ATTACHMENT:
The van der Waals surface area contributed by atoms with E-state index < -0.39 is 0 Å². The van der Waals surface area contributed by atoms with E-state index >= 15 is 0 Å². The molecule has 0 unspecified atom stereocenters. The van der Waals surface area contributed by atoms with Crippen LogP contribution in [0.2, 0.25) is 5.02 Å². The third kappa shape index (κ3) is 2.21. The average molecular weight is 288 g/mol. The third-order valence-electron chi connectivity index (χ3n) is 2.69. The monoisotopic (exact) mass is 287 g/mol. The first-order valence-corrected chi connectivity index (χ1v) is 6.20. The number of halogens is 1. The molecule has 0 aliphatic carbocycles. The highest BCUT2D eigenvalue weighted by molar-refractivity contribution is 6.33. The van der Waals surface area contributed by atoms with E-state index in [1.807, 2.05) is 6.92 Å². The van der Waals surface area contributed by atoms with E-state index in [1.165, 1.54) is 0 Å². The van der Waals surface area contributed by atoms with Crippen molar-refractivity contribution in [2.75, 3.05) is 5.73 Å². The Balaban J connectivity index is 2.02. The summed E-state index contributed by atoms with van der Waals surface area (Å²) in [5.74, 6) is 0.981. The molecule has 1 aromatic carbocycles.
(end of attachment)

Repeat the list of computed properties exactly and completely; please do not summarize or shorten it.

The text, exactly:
The van der Waals surface area contributed by atoms with E-state index < -0.39 is 0 Å². The van der Waals surface area contributed by atoms with E-state index >= 15 is 0 Å². The molecule has 0 unspecified atom stereocenters. The van der Waals surface area contributed by atoms with Crippen LogP contribution in [0.2, 0.25) is 5.02 Å². The third kappa shape index (κ3) is 2.21. The average molecular weight is 288 g/mol. The third-order valence-electron chi connectivity index (χ3n) is 2.69. The monoisotopic (exact) mass is 287 g/mol. The first-order valence-corrected chi connectivity index (χ1v) is 6.20. The number of halogens is 1. The molecule has 0 aliphatic carbocycles. The highest BCUT2D eigenvalue weighted by molar-refractivity contribution is 6.33. The van der Waals surface area contributed by atoms with E-state index in [1.807, 2.05) is 6.92 Å². The van der Waals surface area contributed by atoms with E-state index in [1.165, 1.54) is 0 Å². The van der Waals surface area contributed by atoms with Crippen molar-refractivity contribution in [2.75, 3.05) is 5.73 Å². The Balaban J connectivity index is 2.02. The summed E-state index contributed by atoms with van der Waals surface area (Å²) in [5.74, 6) is 0.981. The molecule has 1 aromatic carbocycles.